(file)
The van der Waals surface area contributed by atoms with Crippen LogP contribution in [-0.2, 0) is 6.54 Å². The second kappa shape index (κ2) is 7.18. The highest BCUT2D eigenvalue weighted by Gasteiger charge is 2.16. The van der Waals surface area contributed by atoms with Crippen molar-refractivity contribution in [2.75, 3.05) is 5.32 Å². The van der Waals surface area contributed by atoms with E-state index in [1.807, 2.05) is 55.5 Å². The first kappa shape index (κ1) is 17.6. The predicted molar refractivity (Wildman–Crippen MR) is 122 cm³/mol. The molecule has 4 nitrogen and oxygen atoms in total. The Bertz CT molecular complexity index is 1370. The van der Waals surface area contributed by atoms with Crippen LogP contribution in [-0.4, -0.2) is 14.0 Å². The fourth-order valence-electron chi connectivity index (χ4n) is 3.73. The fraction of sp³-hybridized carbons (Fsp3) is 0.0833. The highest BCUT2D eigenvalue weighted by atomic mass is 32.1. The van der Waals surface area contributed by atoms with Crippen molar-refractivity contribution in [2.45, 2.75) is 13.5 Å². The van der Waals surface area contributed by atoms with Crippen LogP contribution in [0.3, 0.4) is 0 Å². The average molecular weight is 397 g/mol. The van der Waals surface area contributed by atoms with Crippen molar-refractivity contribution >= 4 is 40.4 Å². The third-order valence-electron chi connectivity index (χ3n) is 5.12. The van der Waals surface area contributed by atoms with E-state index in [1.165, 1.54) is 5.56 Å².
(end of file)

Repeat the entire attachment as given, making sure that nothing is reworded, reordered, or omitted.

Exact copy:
The van der Waals surface area contributed by atoms with Crippen LogP contribution in [-0.2, 0) is 6.54 Å². The second kappa shape index (κ2) is 7.18. The highest BCUT2D eigenvalue weighted by Gasteiger charge is 2.16. The van der Waals surface area contributed by atoms with Crippen molar-refractivity contribution in [2.75, 3.05) is 5.32 Å². The van der Waals surface area contributed by atoms with E-state index in [1.807, 2.05) is 55.5 Å². The first kappa shape index (κ1) is 17.6. The predicted molar refractivity (Wildman–Crippen MR) is 122 cm³/mol. The molecule has 4 nitrogen and oxygen atoms in total. The Bertz CT molecular complexity index is 1370. The van der Waals surface area contributed by atoms with Crippen LogP contribution in [-0.4, -0.2) is 14.0 Å². The fourth-order valence-electron chi connectivity index (χ4n) is 3.73. The fraction of sp³-hybridized carbons (Fsp3) is 0.0833. The highest BCUT2D eigenvalue weighted by atomic mass is 32.1. The van der Waals surface area contributed by atoms with Crippen molar-refractivity contribution in [2.45, 2.75) is 13.5 Å². The van der Waals surface area contributed by atoms with Crippen LogP contribution in [0.3, 0.4) is 0 Å². The average molecular weight is 397 g/mol. The van der Waals surface area contributed by atoms with Crippen molar-refractivity contribution >= 4 is 40.4 Å². The third-order valence-electron chi connectivity index (χ3n) is 5.12. The van der Waals surface area contributed by atoms with E-state index in [1.165, 1.54) is 5.56 Å².